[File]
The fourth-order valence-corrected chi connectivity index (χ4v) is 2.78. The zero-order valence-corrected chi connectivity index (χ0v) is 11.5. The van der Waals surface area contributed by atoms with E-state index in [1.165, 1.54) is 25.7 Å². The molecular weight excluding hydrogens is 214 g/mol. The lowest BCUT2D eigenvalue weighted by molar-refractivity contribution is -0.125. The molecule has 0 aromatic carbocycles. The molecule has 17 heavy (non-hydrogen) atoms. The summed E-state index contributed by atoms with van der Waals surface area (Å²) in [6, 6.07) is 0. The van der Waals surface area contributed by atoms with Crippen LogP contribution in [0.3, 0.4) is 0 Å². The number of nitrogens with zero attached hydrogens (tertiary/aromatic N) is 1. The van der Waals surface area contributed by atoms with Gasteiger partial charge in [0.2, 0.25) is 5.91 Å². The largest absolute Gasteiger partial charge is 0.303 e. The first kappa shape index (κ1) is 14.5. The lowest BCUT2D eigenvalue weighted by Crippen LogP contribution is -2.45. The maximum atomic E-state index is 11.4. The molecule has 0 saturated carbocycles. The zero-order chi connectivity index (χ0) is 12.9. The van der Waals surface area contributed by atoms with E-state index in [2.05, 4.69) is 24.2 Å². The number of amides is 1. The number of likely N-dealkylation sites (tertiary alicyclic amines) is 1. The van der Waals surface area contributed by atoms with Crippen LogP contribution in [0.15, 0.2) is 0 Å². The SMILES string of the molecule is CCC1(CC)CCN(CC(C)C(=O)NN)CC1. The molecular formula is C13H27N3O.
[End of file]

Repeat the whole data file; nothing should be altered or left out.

The fourth-order valence-corrected chi connectivity index (χ4v) is 2.78. The zero-order valence-corrected chi connectivity index (χ0v) is 11.5. The van der Waals surface area contributed by atoms with E-state index in [1.165, 1.54) is 25.7 Å². The molecular weight excluding hydrogens is 214 g/mol. The lowest BCUT2D eigenvalue weighted by molar-refractivity contribution is -0.125. The molecule has 0 aromatic carbocycles. The molecule has 17 heavy (non-hydrogen) atoms. The summed E-state index contributed by atoms with van der Waals surface area (Å²) in [6, 6.07) is 0. The van der Waals surface area contributed by atoms with Crippen LogP contribution in [0.3, 0.4) is 0 Å². The number of nitrogens with zero attached hydrogens (tertiary/aromatic N) is 1. The van der Waals surface area contributed by atoms with Gasteiger partial charge in [0.2, 0.25) is 5.91 Å². The largest absolute Gasteiger partial charge is 0.303 e. The first kappa shape index (κ1) is 14.5. The lowest BCUT2D eigenvalue weighted by Crippen LogP contribution is -2.45. The maximum atomic E-state index is 11.4. The molecule has 0 saturated carbocycles. The zero-order chi connectivity index (χ0) is 12.9. The van der Waals surface area contributed by atoms with E-state index in [2.05, 4.69) is 24.2 Å². The number of amides is 1. The number of likely N-dealkylation sites (tertiary alicyclic amines) is 1. The van der Waals surface area contributed by atoms with Crippen LogP contribution in [0.15, 0.2) is 0 Å². The SMILES string of the molecule is CCC1(CC)CCN(CC(C)C(=O)NN)CC1. The molecular formula is C13H27N3O.